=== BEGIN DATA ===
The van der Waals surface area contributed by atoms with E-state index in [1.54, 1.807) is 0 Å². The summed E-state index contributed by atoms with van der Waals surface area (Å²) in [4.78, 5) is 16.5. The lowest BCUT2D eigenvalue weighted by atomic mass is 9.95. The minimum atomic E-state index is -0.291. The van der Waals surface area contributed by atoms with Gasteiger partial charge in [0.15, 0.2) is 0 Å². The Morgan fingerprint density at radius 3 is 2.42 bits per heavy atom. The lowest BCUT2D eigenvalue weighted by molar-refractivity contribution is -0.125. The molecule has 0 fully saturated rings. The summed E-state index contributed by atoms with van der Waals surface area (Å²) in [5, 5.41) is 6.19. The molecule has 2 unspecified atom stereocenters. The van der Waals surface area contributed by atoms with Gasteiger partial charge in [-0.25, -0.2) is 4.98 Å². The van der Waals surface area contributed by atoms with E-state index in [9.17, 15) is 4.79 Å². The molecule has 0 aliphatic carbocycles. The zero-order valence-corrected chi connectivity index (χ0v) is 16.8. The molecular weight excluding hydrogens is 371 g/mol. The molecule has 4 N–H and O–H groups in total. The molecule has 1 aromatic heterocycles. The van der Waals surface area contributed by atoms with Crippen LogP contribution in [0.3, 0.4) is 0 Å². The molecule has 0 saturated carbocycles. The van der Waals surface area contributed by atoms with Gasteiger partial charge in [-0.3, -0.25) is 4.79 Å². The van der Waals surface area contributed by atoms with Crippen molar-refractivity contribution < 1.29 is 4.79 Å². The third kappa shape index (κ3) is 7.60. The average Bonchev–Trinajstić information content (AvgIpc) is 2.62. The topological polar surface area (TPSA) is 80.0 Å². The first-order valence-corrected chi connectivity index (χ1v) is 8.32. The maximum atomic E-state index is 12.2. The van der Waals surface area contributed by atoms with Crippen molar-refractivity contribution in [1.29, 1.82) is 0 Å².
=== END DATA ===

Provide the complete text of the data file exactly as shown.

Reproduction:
The van der Waals surface area contributed by atoms with E-state index in [1.54, 1.807) is 0 Å². The summed E-state index contributed by atoms with van der Waals surface area (Å²) in [4.78, 5) is 16.5. The lowest BCUT2D eigenvalue weighted by atomic mass is 9.95. The minimum atomic E-state index is -0.291. The van der Waals surface area contributed by atoms with Gasteiger partial charge in [0.15, 0.2) is 0 Å². The Morgan fingerprint density at radius 3 is 2.42 bits per heavy atom. The lowest BCUT2D eigenvalue weighted by molar-refractivity contribution is -0.125. The molecule has 0 fully saturated rings. The summed E-state index contributed by atoms with van der Waals surface area (Å²) in [5, 5.41) is 6.19. The molecule has 2 unspecified atom stereocenters. The van der Waals surface area contributed by atoms with Gasteiger partial charge in [-0.25, -0.2) is 4.98 Å². The van der Waals surface area contributed by atoms with E-state index in [9.17, 15) is 4.79 Å². The molecule has 0 aliphatic carbocycles. The zero-order valence-corrected chi connectivity index (χ0v) is 16.8. The molecular weight excluding hydrogens is 371 g/mol. The molecule has 4 N–H and O–H groups in total. The molecule has 1 aromatic heterocycles. The van der Waals surface area contributed by atoms with Crippen LogP contribution in [0.3, 0.4) is 0 Å². The molecule has 0 saturated carbocycles. The van der Waals surface area contributed by atoms with Gasteiger partial charge in [-0.3, -0.25) is 4.79 Å². The van der Waals surface area contributed by atoms with Crippen molar-refractivity contribution < 1.29 is 4.79 Å². The third kappa shape index (κ3) is 7.60. The average Bonchev–Trinajstić information content (AvgIpc) is 2.62. The topological polar surface area (TPSA) is 80.0 Å². The first-order valence-corrected chi connectivity index (χ1v) is 8.32. The maximum atomic E-state index is 12.2. The van der Waals surface area contributed by atoms with Crippen molar-refractivity contribution in [1.29, 1.82) is 0 Å².